To get the final suitable land, the two pieces of data were resampled in the same resolution. Then they were overlaid to create a third sample of data. Only cells which are intersections between two suitable cells of the former data were used.
2.2. Potential of Energy
The computation of the PV systems energy requires the high precision of sunlight knowledge. Two data sources are usable: ground measurements data from radiometers and satellite-derived calculated data. Twenty-two radiometer sites were counted across West Africa and distributed as follows: Burkina Faso (5), Ghana (6), Guinea (2), Mauritania (3), Nigeria (3), and Senegal (3) . The low density of the existing networks of radiometers could be explained by their high costs and the requirement of specific and periodic calibrations . High sensitivity of these devices in case of lacking maintenance and short-term data recording does not guarantee high accuracy of data. For this study, daily averages from satellite-derived solar radiation datasets with a spatial resolution of 0.5 × 0.5 which range from 1983 to 2013 were used. They were taken from Satellite Application Facilities data on Climate Monitoring (CM-SAF) . The daily values of solar radiation were used to compute the yearly sum of irradiation on tilted plane () through the package solaR . So, the electricity generated from flat-plate PV modules was determined by using where is the electricity generated, is the PV system efficiency fixed at 22.8% , is the total solar panel area (m2), and is yearly sum of irradiation on PV module with tilted plane (kWh·m−2).
2.3. Solar Radiation Variability
The West African climate is mainly characterized by a low humidity and high temperatures during the period March, April, and May mainly in northern countries. This situation increases the energy demand in order to support the climatic effects. The rare hydropower plants are in the lowest production rate due to lack of water. In this section, the annual and monthly and monthly intrayearly coefficient of variation (COV) of solar resources were computed. Knowledge of this variability is important for improving the design of a PV generator system in order to respond to the demand. The daily averages values of solar radiation defined in the previous section were used to compute the yearly averages, monthly averages per year, and the considered period monthly averages using the Climate Data Operators (CDO 2015: Climate Data Operators, available at https://www.mpimet.mpg.de/cdo). The 31 yearly average values of solar irradiation are the inputs for annual COV. The annual and monthly COV were computed by using monthly means of solar irradiation with this formula :where is the COV expressed in percentage, is the standard deviation of the dataset, and is the mean of solar irradiation. As COV measures the distribution of data points in a data series around the mean, this information would allow understanding how solar resources have varied from 1983 to 2013. The level of significance was set at 5%. The data were therefore assumed to have a Gaussian distribution. For 95% interval of confidence of data we need to go up to two times the value of COV, so the COV was multiplied by two. All these presented data and methodology in this section were computed using the free software R .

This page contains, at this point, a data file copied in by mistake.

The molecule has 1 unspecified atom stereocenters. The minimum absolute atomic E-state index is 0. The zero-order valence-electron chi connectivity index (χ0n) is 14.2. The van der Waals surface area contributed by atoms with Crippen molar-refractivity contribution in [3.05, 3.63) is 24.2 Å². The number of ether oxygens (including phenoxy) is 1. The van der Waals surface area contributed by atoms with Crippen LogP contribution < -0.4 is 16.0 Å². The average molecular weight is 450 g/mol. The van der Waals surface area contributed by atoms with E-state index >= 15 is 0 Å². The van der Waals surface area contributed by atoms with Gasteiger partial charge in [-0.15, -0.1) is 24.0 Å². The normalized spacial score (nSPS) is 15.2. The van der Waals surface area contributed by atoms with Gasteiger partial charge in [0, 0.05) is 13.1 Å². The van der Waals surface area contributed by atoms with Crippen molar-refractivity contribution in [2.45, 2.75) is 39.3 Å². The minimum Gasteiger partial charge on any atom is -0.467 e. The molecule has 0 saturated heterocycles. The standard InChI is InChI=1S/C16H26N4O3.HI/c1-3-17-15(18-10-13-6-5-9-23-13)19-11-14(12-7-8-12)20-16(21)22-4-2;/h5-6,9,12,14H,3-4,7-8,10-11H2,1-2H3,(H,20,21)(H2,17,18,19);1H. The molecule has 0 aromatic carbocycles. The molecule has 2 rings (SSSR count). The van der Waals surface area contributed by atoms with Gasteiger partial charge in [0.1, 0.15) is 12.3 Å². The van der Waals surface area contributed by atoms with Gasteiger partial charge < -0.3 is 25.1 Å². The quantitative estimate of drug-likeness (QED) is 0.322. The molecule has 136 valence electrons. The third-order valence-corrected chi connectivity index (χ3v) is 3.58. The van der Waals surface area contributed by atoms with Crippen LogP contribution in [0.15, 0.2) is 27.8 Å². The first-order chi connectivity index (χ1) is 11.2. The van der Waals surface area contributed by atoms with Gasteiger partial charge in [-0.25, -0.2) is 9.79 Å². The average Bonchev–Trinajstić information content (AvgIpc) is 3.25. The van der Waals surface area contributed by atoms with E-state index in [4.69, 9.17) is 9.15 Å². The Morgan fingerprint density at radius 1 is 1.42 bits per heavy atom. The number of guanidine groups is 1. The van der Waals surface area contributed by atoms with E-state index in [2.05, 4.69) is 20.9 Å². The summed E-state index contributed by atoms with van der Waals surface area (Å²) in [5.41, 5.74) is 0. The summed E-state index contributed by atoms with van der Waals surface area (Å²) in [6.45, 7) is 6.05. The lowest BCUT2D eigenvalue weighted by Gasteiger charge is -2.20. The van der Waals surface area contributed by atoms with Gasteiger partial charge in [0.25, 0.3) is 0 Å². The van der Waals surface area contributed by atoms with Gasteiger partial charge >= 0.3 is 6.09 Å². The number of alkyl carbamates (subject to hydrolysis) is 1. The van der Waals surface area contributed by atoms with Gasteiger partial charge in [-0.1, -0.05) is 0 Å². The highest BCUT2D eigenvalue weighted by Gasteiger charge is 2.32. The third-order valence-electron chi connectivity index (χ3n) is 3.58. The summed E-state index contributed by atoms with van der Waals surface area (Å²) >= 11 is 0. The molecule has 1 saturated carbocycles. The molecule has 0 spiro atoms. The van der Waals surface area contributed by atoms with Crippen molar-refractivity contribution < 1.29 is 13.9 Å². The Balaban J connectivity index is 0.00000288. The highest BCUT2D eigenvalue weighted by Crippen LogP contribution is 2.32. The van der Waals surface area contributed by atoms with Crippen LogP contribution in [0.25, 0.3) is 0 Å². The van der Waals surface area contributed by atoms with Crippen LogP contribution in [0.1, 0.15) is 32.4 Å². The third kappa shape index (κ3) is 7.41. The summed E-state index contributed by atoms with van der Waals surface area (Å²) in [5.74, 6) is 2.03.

3.1. Potential for Suitable Land Area
The suitable land for PV energy systems in ECOWAS region is presented in Figure 1. The total area of the potential land is 1593863.85 km2 which represents 31.76% of the ECOWAS territory. More details are presented in Table 2. The first column presents the countries, the second the area of the suitable land for all these countries, and the third proportion of these areas compared with the total territory. Nigeria, for example, has the highest area with 403313.96 km2, which represents 44.17% of the total territory. The lowest identified area is in Gambia with 3240.87 km2, which is equivalent to 32.51% of total territory. Cape-Verde is the only country which has no suitable area for PV generator systems according to this study criterion.
3.2. Energy Potentiality